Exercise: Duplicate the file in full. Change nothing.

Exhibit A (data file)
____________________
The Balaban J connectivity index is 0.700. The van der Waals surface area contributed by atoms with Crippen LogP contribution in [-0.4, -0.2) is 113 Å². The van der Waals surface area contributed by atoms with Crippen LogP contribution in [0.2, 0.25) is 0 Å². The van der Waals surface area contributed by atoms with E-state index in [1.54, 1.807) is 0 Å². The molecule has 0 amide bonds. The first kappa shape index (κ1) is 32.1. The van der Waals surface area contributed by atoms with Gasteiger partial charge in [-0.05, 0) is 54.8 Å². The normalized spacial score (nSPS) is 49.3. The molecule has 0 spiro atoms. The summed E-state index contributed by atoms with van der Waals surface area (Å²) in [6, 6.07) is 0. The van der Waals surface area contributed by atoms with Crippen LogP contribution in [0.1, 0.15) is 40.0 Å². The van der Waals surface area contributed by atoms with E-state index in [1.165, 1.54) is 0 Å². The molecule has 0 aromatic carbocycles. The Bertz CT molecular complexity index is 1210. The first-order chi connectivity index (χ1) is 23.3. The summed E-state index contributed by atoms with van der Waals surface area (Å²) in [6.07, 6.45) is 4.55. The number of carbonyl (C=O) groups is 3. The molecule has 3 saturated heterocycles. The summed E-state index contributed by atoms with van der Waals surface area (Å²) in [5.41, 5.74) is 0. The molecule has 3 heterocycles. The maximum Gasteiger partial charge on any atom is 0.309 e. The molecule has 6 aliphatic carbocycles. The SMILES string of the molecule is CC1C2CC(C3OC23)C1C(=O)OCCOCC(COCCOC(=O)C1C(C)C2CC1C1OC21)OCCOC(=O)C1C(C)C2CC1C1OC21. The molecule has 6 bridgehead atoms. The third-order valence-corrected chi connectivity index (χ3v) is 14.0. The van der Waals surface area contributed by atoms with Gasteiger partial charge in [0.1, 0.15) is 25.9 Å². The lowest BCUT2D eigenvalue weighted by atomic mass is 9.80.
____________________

The Balaban J connectivity index is 0.700. The van der Waals surface area contributed by atoms with Crippen LogP contribution in [-0.4, -0.2) is 113 Å². The van der Waals surface area contributed by atoms with Crippen LogP contribution in [0.2, 0.25) is 0 Å². The van der Waals surface area contributed by atoms with E-state index in [1.54, 1.807) is 0 Å². The molecule has 0 amide bonds. The first kappa shape index (κ1) is 32.1. The van der Waals surface area contributed by atoms with Gasteiger partial charge in [-0.05, 0) is 54.8 Å². The normalized spacial score (nSPS) is 49.3. The molecule has 0 spiro atoms. The summed E-state index contributed by atoms with van der Waals surface area (Å²) in [6, 6.07) is 0. The van der Waals surface area contributed by atoms with Crippen LogP contribution in [0.1, 0.15) is 40.0 Å². The van der Waals surface area contributed by atoms with E-state index in [1.165, 1.54) is 0 Å². The molecule has 0 aromatic carbocycles. The Bertz CT molecular complexity index is 1210. The first-order chi connectivity index (χ1) is 23.3. The summed E-state index contributed by atoms with van der Waals surface area (Å²) in [6.07, 6.45) is 4.55. The number of carbonyl (C=O) groups is 3. The molecule has 3 saturated heterocycles. The summed E-state index contributed by atoms with van der Waals surface area (Å²) in [5.41, 5.74) is 0. The molecule has 3 heterocycles. The maximum Gasteiger partial charge on any atom is 0.309 e. The molecule has 6 aliphatic carbocycles. The SMILES string of the molecule is CC1C2CC(C3OC23)C1C(=O)OCCOCC(COCCOC(=O)C1C(C)C2CC1C1OC21)OCCOC(=O)C1C(C)C2CC1C1OC21. The molecule has 6 bridgehead atoms. The third-order valence-corrected chi connectivity index (χ3v) is 14.0. The van der Waals surface area contributed by atoms with Gasteiger partial charge in [0.1, 0.15) is 25.9 Å². The lowest BCUT2D eigenvalue weighted by atomic mass is 9.80.